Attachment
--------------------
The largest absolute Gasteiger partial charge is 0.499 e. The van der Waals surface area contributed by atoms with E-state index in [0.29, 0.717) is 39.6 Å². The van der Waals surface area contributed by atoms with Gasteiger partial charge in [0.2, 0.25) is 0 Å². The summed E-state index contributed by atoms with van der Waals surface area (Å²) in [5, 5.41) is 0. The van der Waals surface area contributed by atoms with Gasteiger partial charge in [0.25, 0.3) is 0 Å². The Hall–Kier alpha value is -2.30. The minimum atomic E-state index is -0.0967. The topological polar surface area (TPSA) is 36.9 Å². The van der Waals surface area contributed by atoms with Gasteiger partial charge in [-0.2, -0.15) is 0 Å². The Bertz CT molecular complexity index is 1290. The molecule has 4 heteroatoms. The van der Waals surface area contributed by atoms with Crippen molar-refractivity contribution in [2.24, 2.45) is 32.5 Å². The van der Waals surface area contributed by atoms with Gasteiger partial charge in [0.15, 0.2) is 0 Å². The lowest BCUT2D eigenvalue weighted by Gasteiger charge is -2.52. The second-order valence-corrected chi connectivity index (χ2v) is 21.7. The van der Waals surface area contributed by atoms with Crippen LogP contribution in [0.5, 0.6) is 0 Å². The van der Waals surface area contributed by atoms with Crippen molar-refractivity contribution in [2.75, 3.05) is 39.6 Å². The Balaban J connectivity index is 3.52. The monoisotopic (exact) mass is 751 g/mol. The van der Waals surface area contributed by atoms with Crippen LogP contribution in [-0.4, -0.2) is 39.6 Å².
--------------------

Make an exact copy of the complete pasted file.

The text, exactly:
The largest absolute Gasteiger partial charge is 0.499 e. The van der Waals surface area contributed by atoms with E-state index in [0.29, 0.717) is 39.6 Å². The van der Waals surface area contributed by atoms with Gasteiger partial charge in [0.2, 0.25) is 0 Å². The summed E-state index contributed by atoms with van der Waals surface area (Å²) in [5, 5.41) is 0. The van der Waals surface area contributed by atoms with Gasteiger partial charge in [0.25, 0.3) is 0 Å². The Hall–Kier alpha value is -2.30. The minimum atomic E-state index is -0.0967. The topological polar surface area (TPSA) is 36.9 Å². The van der Waals surface area contributed by atoms with Gasteiger partial charge in [-0.2, -0.15) is 0 Å². The Bertz CT molecular complexity index is 1290. The molecule has 4 heteroatoms. The van der Waals surface area contributed by atoms with Crippen molar-refractivity contribution in [2.24, 2.45) is 32.5 Å². The van der Waals surface area contributed by atoms with Gasteiger partial charge in [0.15, 0.2) is 0 Å². The lowest BCUT2D eigenvalue weighted by Gasteiger charge is -2.52. The second-order valence-corrected chi connectivity index (χ2v) is 21.7. The van der Waals surface area contributed by atoms with Crippen LogP contribution in [0.5, 0.6) is 0 Å². The van der Waals surface area contributed by atoms with Crippen molar-refractivity contribution in [2.75, 3.05) is 39.6 Å². The Balaban J connectivity index is 3.52. The monoisotopic (exact) mass is 751 g/mol. The van der Waals surface area contributed by atoms with Crippen LogP contribution in [-0.4, -0.2) is 39.6 Å².